In Case of Rain: Father Earth, 1

Back in the days when there was such a thing as "calling collect," in this country, Father’s Day was the day that more collect calls were made than any other day. We'd call Mom on Mother’s Day and call Dad on Father’s day – but we’re more likely to let dad foot the bill.

When you got your learner’s permit, was it your Dad who took you out for the driving lessons? And did he hop in the back seat, saying, “ah, now it’s my turn to kick the back of the seat while you’re trying to drive”?

We are believers is equality, and we don’t want to pander to stereotypes of male incompetence. We know there are a lot of new fathers who are as adept at changing a diaper as any mother. We also know the reality that some new fathers know a lot more about baseball than about diapers. For them, here’s how you do it:
  • Spread the diaper in the position of the diamond with you at bat.
  • Then, fold second base down to home and set the baby on the pitcher's mound.
  • Put first base and third together, bring up home plate and pin the three together.
  • Of course, in case of rain, you gotta call the game and start all over again.
In our culture, the father is a figure regarded with some ambivalence and tension. There is often something unresolved there – something still in need of working out. Fathers sometimes, somehow, go wrong, and, speaking as one, we do so many different ways. A poem by Dick Laurie was quoted in the movie “Smoke Signals” asks:
"How do we forgive our fathers?
Maybe in a dream.
Do we forgive our fathers for leaving us too often, or forever, when we were little?
Maybe for scaring us with unexpected rage, or making us nervous because there never seemed to be any rage there at all?
Do we forgive our fathers for marrying, or not marrying, our mothers?
Or divorcing, or not divorcing, our mothers?
And shall we forgive them for their excesses of warmth or coldness?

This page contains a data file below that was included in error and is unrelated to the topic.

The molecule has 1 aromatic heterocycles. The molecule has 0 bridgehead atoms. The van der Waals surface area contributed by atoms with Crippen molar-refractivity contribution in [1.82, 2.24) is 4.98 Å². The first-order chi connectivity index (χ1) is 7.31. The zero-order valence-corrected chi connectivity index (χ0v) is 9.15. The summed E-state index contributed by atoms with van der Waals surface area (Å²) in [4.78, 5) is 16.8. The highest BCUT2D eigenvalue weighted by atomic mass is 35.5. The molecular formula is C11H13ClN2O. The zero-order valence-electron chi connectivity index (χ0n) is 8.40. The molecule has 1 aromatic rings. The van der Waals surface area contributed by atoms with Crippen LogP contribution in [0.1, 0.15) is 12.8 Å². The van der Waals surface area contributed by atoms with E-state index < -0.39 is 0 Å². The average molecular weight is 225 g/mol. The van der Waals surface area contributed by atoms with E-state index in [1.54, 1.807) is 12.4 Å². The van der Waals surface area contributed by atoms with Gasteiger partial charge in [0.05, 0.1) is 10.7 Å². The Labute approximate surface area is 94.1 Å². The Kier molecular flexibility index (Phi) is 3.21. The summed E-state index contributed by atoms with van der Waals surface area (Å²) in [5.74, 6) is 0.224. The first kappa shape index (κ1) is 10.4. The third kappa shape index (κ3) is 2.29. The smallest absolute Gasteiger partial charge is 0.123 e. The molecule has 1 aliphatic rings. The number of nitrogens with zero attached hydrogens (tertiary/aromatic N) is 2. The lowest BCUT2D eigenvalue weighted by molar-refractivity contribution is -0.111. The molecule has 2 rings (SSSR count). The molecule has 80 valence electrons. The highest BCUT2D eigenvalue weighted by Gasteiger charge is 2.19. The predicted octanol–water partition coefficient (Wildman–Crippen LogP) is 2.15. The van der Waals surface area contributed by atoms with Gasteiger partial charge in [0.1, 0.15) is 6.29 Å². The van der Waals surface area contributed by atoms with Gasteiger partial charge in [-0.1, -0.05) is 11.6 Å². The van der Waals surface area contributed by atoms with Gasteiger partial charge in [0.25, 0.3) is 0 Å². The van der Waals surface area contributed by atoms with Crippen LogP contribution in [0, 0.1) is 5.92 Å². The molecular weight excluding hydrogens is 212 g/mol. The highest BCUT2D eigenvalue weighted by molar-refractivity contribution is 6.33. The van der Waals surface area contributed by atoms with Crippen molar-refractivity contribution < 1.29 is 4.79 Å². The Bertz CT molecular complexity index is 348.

Shall we forgive them for pushing, or leaning?
For shutting doors or speaking through walls?
For never speaking, or never being silent?
Do we forgive our fathers in our age, or in theirs?
Or in their deaths, saying it to them or not saying it.
If we forgive our fathers, what is left?”
On Father's Day we recognize and celebrate today: Fathers. Father's Day is also the final Sunday of spring, so we're highlighting the last of the sources of the living tradition we share:
“Spiritual teachings of earth-centered traditions which celebrate the sacred circle of life and instruct us to live in harmony with the rhythms of nature.”
At the intersection of Earth-centered traditions and Fathers, would be the figure, "Father Earth."

Of course, the more common association is Mother Earth and Father Sky. In culture after culture, around the globe and through the eons, we find the idea that the Earth is like a mother and the sky is like a father. This way of dividing up the earth and sky has a natural logic to it: The Earth gives birth. The sky rains down, inseminating Earth, allowing her to give birth.

Interestingly, ancient Egypt was a rare exception to the general association of Earth with mother and sky with father. The ancient Egyptians tended toward Father images and gods for the Earth and Mother images and goddesses for the sky. This is probably because the livelihood of the Egyptians depended on the annual flooding of the Nile River. For them, the waters that made fertility possible came up from the Earth – and the hot sky incubated life as a mother.

So the concept of Father Earth is not entirely without precedent. In this series on Fathers, The Liberal Pulpit will invite consideration of Father Earth -- the ways that fathers, father figures, and mentors give us grounding.

* * *
This is part 2 of 5 of "Father Earth."
Next: Father Earth 2: Coach
Previous: A Prayer for the Fathers
Photo by Mondocain, http://www.vloggerheads.com/profiles/blogs/father-earth

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